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Social Security Has Many People Concerned

Doug Carey, CFA

Key Points

  • Social Security Is Projected To Be Short Of Funds In 2034
  • Many people are worried, but some worry too much
  • Make sure you are prepared for at least small cuts to Social Security benefits

We’re getting closer and closer to D-day for social security. In 2014 the Social Security Administration (SSA) reported that the reserves from the Social Security trust fund will run out in the year 2034.

Worried about social security running out of money

This is a bad situation that has not gone unnoticed by most people. An interesting survey from Bankrate found that nearly 25% of people in this country do not expect to receive anything from Social Security.

When the Social Security trust fund will be short of money

This kind of uncertainty makes it very difficult to plan for retirement, even if you have the best planning software in the world.

Is It Really That Bad?

It’s a bit crazy to think that 25% of the population won’t receive anything from social security. There would be protests, riots, politicians being run out of office, or worse. This simply won’t happen. This country borrows for everything else, so why not borrow more to pay out at least some of the promised social security benefits.

Another reason we shouldn’t expect massive cuts to social security is that the older generation votes in elections at a higher rate than younger people do. This means no politician wants to be associated with cutting their benefits for fear of being thrown out of office.

What Can Be Done To Save Social Security?

There is a misconception among many people that nothing can be done to save Social Security. They look at it like a giant meteor that’s about to hit the Earth: Just sit back and wait for the inevitable. But this is not the case.

There are several ways to “fix” Social Security, and some would be way less popular than others. The potential fixes are:

  • Increase the payroll tax for Social Security
  • Cut benefits for some people receiving Social Security
  • Raise the cap on earnings subject to the Social Security tax
  • Decrease the Cost Of Living Index (COLA) for benefits

I personally believe that option #1 won’t happen. I believe option #3 above is the most likely, with options #2 and #4 a serious possibility too. Currently wages up to $118,500 are hit with the Social Security payroll tax. This could be raised by an act of Congress to whatever they want. This appeals to politicians because it would only hit those in higher income tax brackets and would limit the fallout in terms of votes.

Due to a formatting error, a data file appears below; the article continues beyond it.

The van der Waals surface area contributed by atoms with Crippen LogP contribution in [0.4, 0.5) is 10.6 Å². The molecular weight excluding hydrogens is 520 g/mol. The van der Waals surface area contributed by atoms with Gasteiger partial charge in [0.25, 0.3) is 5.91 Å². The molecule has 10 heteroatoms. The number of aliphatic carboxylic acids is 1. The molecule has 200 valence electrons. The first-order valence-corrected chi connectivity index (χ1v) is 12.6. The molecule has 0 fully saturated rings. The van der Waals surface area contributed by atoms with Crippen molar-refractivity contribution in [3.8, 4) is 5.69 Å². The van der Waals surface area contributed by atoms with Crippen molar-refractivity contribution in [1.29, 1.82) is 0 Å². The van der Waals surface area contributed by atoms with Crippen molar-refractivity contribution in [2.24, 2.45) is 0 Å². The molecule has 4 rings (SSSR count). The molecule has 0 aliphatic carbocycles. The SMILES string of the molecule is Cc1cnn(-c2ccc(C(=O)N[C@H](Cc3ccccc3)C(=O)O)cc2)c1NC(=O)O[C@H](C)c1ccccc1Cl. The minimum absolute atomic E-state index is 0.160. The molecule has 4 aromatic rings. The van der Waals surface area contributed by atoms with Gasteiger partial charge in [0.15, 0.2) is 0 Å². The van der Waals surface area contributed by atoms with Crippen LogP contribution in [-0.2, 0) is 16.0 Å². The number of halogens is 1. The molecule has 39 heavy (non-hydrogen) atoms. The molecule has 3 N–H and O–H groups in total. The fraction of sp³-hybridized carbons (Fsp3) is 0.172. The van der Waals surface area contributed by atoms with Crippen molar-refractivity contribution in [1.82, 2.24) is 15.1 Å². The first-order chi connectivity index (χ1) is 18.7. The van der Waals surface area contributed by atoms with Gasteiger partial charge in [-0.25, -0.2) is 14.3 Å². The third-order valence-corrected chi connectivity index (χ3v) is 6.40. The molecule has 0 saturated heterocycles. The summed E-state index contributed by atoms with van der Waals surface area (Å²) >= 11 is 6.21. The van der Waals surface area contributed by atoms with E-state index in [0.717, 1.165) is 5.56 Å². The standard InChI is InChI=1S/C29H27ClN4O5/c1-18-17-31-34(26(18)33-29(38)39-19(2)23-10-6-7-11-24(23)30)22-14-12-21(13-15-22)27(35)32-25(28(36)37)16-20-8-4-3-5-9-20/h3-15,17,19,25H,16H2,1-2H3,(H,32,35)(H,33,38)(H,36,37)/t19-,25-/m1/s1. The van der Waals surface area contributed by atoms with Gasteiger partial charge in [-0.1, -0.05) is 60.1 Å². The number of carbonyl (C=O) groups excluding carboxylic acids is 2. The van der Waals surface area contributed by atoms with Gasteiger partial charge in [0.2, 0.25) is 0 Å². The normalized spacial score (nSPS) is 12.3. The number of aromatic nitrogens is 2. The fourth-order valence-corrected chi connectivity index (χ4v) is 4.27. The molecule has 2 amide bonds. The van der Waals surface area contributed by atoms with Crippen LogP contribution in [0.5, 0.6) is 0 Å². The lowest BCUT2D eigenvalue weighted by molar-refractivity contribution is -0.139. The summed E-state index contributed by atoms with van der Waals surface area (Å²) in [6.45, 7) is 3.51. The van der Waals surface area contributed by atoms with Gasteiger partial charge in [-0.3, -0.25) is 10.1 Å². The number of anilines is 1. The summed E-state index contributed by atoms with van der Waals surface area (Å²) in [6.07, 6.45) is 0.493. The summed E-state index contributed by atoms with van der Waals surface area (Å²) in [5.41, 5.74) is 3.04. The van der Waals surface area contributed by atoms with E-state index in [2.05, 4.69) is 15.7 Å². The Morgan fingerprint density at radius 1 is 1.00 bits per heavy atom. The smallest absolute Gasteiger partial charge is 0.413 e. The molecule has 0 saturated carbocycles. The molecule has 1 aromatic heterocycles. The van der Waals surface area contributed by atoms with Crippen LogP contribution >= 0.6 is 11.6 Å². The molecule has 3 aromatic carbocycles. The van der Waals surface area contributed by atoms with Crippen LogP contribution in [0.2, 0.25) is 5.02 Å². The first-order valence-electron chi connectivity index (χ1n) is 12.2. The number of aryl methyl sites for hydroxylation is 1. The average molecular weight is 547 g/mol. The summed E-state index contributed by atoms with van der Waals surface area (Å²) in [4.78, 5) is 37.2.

I also believe that those with lots of assets might see their benefits cut in retirement. The federal government could easily require us to submit our brokerage and bank statements to see who has more than, say $1 million. Those who do could then see their benefits reduced because “they don’t need it as much”.

I also believe the decreasing the change in benefits tied to the COLA index is a very likely possibility. For politicians this has the added benefit of being a stealth cut in benefits. Most people won’t even understand what happened and how their benefits decreased, similar to how inflation is a stealth tax.

How To Prepare

The best way to prepare for a potential decrease in social security is to make sure you have enough income from other sources. Using solid dividend growth stocks is my favorite way to provide income in retirement. Dividend champions such as Exxon, Wal-Mart, Johnson & Johnson, and Altria have never cut their dividends, ever. They can be the backbone of your retirement portfolio and can provide income forever. Also of note, dividend growth has been rising for many of these companies as the economy begins to heat up again.

For my own retirement plan I also reduce projected social security benefits by 20% to make sure that I am still covered by other income. This way I know that I can retire by 55, which is my goal.

Lastly, as I mentioned earlier, those with more assets are also more likely to see a reduction in their Social Security benefits. So if you’re retiring with over $1 million, you should run retirement scenarios where you see your Social Security benefits cut by at least 25% just to be safe.

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Doug Carey, CFA